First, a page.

Breathe easy during the frantic Christmas season with tips from breathwork coach Brenda Winkle, who shares simple and free breathing techniques to quickly reduce your stress and anxiety. And relax…
Breathwork heals the body first, then shifts the mind.
TEARS ROLLED ACROSS MY FACE as I inhaled deeply while lying on the grass at a retreat. I had no idea why the breath brought my grief to the surface but it felt so good to release. As abruptly as the tears came up, they stopped before the breathwork session ended. After, I felt energised, confident, grounded, and with more clarity than I’d felt in months. I had no idea breathwork could be so powerful and I wanted more! That’s how I decided to become a trauma-informed breathwork facilitator.
Breathwork is one of the fastest-growing healing techniques around today, probably because it’s accessible to everybody and so impactful. But it’s not a new idea because breathwork has been used throughout history. You can find the words “ruach” (Hebrew for spirit, breath or life) and “prana” (Sanskrit for breath or life force) in some of the most ancient texts in the world. As my mentor, Samantha Skelly of Pause Breathwork (pausebreathwork.com), told me, breathwork reaches to a deep level to clear trauma that has been stuck in your body for decades. It is able to heal emotion that the mind can’t reach.
Audible breathing soothes your nervous system. But you don’t have to breathe hard to get results!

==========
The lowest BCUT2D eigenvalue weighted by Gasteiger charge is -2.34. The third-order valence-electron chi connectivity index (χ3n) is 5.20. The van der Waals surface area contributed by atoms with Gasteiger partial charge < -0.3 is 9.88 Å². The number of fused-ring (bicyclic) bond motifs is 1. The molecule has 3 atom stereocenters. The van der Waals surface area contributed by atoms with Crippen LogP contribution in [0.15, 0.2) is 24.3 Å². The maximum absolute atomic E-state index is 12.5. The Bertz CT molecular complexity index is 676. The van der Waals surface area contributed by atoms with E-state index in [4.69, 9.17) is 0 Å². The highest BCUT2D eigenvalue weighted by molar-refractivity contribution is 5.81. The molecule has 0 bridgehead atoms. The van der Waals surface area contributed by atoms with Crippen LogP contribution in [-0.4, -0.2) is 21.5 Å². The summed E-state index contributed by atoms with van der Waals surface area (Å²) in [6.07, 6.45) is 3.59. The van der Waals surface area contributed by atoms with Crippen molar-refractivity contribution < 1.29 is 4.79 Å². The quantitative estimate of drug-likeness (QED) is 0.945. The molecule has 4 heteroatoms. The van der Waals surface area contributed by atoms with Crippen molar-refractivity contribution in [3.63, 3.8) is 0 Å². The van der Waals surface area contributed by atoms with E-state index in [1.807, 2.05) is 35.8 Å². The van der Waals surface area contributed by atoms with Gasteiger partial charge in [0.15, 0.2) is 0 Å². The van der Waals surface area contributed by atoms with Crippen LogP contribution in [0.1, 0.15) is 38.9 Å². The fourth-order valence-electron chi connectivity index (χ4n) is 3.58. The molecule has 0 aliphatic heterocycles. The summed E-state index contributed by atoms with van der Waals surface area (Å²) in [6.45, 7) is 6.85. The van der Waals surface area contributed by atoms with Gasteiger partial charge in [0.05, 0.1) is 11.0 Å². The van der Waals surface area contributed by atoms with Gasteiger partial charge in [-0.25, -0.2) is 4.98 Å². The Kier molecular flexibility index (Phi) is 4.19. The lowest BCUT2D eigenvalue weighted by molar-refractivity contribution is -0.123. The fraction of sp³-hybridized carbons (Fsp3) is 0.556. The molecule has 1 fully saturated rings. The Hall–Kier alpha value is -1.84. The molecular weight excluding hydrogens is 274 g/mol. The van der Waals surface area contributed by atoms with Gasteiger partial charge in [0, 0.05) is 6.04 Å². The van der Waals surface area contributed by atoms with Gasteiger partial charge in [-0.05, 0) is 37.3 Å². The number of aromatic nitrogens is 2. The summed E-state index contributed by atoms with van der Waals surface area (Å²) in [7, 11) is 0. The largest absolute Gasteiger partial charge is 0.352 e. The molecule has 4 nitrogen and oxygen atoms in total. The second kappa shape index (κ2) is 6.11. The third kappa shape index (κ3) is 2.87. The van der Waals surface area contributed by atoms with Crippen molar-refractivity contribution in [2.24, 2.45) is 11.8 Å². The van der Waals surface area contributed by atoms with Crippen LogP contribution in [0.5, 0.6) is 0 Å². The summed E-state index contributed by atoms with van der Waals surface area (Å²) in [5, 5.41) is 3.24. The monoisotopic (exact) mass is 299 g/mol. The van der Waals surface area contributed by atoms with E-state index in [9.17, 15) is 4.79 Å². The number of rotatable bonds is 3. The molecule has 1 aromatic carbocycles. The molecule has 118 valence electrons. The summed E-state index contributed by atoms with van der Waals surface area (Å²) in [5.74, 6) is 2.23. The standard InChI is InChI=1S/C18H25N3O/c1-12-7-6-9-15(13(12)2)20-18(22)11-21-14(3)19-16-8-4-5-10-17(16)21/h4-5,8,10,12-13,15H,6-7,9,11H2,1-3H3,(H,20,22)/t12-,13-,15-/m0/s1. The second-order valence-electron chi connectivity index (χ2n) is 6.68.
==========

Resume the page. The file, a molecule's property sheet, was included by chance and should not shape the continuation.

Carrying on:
THE ANTIDOTE TO STRESS
You might wonder how something as ordinary as breathing can be healing? But it was instrumental in processing the grief I experienced when a loved one died and it helped me through the transition of becoming an empty-nester. It’s helped my clients release childhood trauma, navigate challenging relationships, reduce stress and improve health with measurable markers shown, such as blood pressure reduction.
It is a game-changer when it comes to managing stress and releasing trauma. Stress triggers the release of hormones that can wreak havoc on your physical and mental wellbeing if they aren’t brought back into balance. When stressed, your body goes into a stress response commonly known as “fight-or-flight”. This might be the reason you can’t remember a word or don’t stand up for yourself when somebody unfairly criticises you. Breath is an effective way to manage your stress response. Taking a moment to focus on your breath acts as a signal to your nervous system that all is well. Even as little as two minutes of mindful breathing can shift you out of a stress response by calming the production of stress hormones and promoting a sense of ease.